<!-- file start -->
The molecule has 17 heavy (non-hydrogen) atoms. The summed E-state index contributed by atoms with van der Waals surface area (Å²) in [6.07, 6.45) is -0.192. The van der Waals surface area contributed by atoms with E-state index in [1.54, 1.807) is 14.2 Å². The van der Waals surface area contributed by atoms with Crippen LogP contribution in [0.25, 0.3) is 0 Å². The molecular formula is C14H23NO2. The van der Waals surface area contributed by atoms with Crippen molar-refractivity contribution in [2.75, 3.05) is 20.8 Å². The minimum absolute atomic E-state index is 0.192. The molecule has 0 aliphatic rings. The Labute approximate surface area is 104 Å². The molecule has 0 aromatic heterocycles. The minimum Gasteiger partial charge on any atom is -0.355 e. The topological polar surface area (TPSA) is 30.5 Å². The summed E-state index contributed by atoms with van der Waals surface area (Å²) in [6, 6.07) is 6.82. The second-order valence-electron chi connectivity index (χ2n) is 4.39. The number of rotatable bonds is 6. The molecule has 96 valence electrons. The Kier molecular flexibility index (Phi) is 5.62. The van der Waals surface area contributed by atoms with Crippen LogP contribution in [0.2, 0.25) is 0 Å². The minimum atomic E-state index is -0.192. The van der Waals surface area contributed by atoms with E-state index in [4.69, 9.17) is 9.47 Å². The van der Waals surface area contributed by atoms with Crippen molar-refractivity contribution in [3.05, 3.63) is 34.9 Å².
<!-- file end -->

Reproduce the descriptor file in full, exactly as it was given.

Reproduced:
The molecule has 17 heavy (non-hydrogen) atoms. The summed E-state index contributed by atoms with van der Waals surface area (Å²) in [6.07, 6.45) is -0.192. The van der Waals surface area contributed by atoms with E-state index in [1.54, 1.807) is 14.2 Å². The van der Waals surface area contributed by atoms with Crippen LogP contribution in [0.25, 0.3) is 0 Å². The molecular formula is C14H23NO2. The van der Waals surface area contributed by atoms with Crippen molar-refractivity contribution in [2.75, 3.05) is 20.8 Å². The minimum absolute atomic E-state index is 0.192. The molecule has 0 aliphatic rings. The Labute approximate surface area is 104 Å². The molecule has 0 aromatic heterocycles. The minimum Gasteiger partial charge on any atom is -0.355 e. The topological polar surface area (TPSA) is 30.5 Å². The summed E-state index contributed by atoms with van der Waals surface area (Å²) in [6, 6.07) is 6.82. The second-order valence-electron chi connectivity index (χ2n) is 4.39. The number of rotatable bonds is 6. The molecule has 96 valence electrons. The Kier molecular flexibility index (Phi) is 5.62. The van der Waals surface area contributed by atoms with Crippen LogP contribution in [0.2, 0.25) is 0 Å². The minimum atomic E-state index is -0.192. The van der Waals surface area contributed by atoms with E-state index in [4.69, 9.17) is 9.47 Å². The van der Waals surface area contributed by atoms with Crippen molar-refractivity contribution in [3.05, 3.63) is 34.9 Å².